Impact of the Immune System on the Brain and Mental Health
Most are aware that neurons send neurotransmitter signals to each other in circuits within the brain. My new book, The Secret Language of Cells, shows that similar conversations occur among all the cells in the body and these wide ranging conversations determine all physiological functions. While there are numerous examples of this cellular communication in the book — such as capillary cells sending directional signals for white blood cells to find an infection and capillaries instructing stem cells how to produce particular cells for the brain, this article will focus on a few ways that cellular conversations among immune cells and brain cells affect mental health.
Two-way cellular conversations between traveling immune cells and stationary brain cells use signals that are sent as molecules, or molecules inside sacs, that are secreted into tissues, blood vessels, and cerebrospinal fluid. The signals can profoundly affect general cognition and memory, and are highly related to depression and pain, as well as responses to stress.
For many of the major influences on the brain, signals are sent by T cells that travel in the cerebrospinal fluid (CSF). These T cell signals are relayed to specific regions of the brain by special lining cells of the chamber that holds the CSF. T cell signals sent in the CSF to brain cells can have an impact on many aspects of cognition and behavior. For example, when we are ill with a fever, T cells send signals for the brain to create the “sick feeling” so we will slow down and take care of ourselves. When the infection is over, T cells send a different type of signal, using pulses of secreted molecules, that tells the brain to restart and maintain normal cognition.
In adults, a small number of new neurons are regularly produced in the memory center of the hippocampus. These new neurons are vital for producing new memories. Research has shown that depression correlates with a decreased production of these neurons, which can lead to the decrease in memory often seen in depression. But it was not clear how this happened. It is now known that signals from T cells can alter the production of new brain cells and therefore increase or decrease memory ability. During depression, T cells signal for fewer new brain cells to be made, which leads to reduced memory. These signals also affect the generalized inflammation throughout the body that often occurs with depression. When the depression is treated by medications, ECT, psychotherapy, etc., the immune signals begin to again stimulate the increased production of new neurons, better memory, and decreased inflammation. Better understanding these signals could lead to entirely new treatments for depression.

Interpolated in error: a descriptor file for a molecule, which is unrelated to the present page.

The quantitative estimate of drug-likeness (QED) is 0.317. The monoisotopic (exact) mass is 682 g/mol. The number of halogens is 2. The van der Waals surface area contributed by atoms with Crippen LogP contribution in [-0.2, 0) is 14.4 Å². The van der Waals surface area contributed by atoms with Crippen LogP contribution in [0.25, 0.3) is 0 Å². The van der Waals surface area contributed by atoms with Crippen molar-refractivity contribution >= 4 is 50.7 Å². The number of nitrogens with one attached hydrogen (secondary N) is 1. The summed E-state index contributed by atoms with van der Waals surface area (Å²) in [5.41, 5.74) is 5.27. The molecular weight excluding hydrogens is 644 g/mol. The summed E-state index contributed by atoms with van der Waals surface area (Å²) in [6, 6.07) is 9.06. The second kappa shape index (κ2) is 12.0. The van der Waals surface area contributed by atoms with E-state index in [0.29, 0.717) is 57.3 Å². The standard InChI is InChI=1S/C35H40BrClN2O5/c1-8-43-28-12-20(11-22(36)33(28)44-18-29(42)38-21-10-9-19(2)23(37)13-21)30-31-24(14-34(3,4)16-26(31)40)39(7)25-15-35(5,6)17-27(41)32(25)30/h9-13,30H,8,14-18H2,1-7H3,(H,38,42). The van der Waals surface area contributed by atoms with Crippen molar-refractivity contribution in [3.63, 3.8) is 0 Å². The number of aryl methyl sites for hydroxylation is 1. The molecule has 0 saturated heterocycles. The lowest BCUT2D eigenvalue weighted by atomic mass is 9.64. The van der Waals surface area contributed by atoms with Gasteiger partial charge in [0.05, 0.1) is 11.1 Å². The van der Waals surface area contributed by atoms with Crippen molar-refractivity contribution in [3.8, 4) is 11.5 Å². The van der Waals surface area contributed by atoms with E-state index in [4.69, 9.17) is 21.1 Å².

Stress is another situation that involves signaling between the immune system and the brain. While short term stress can be helpful by triggering increased learning and a rise in the production of neurons in the memory centers, long term stress does the opposite and can produce damaging inflammation and decreased memory. Both brain cells and immune cells pick up perceptions of stress. In a mechanism similar to that of depression, T cells send signals during long term stress that produce inflammation and decrease the production of new neurons for memory.
As immune cells travel throughout the body, they have many opportunities to send signals back and forth with neurons and other supportive brain cells. For example, a T cell—the master immune regulator—can secrete molecular signals directly into tissue that then travel to nerves. When the signal is picked up by the neuron, it can be relayed throughout brain circuits, which can then affect various other organs. This leads to a mechanism whereby an acupuncture needle or electrical stimulus triggers a local T cell—for example, in the wrist tissue, nearby but not in a blood vessel or nerve. When triggered by the acupuncture stimuli, the T cell sends a signal into the tissue that travels to a neuron that is not far away, which then relays another signal through brain circuits causing the acupuncture effect in a distant area of the body.
All of the effects on the brain and mental health described above occur because of elaborate back and forth communication between T cells and the brain. In my book, The Secret Language of Cells, there are detailed explanations of the wide range of conversations that various bodily cells engage in with brain cells. There is a discussion of the multiple types of signals that occur between neurons and the three types of supportive brain cells (astrocytes, microglia, and oligodendrocytes). Another research area described in the book is related to chronic pain. New findings show that chronic pain syndromes are correlated with very large, multi-faceted synapses and circuits, involving many more connections that ever seen before. Conversations in these complex multi-cell synapses and circuits involve a wide range of cells including neurons, the three supportive brain cells, immune cells, and even organ lining cells and microbes. Based on the discovery of these new types of synapses and signals, entirely new avenues for treatment will be developed for pain, depression, and damaging stress.
The post Impact of the Immune System on the Brain and Mental Health first appeared on World of Psychology.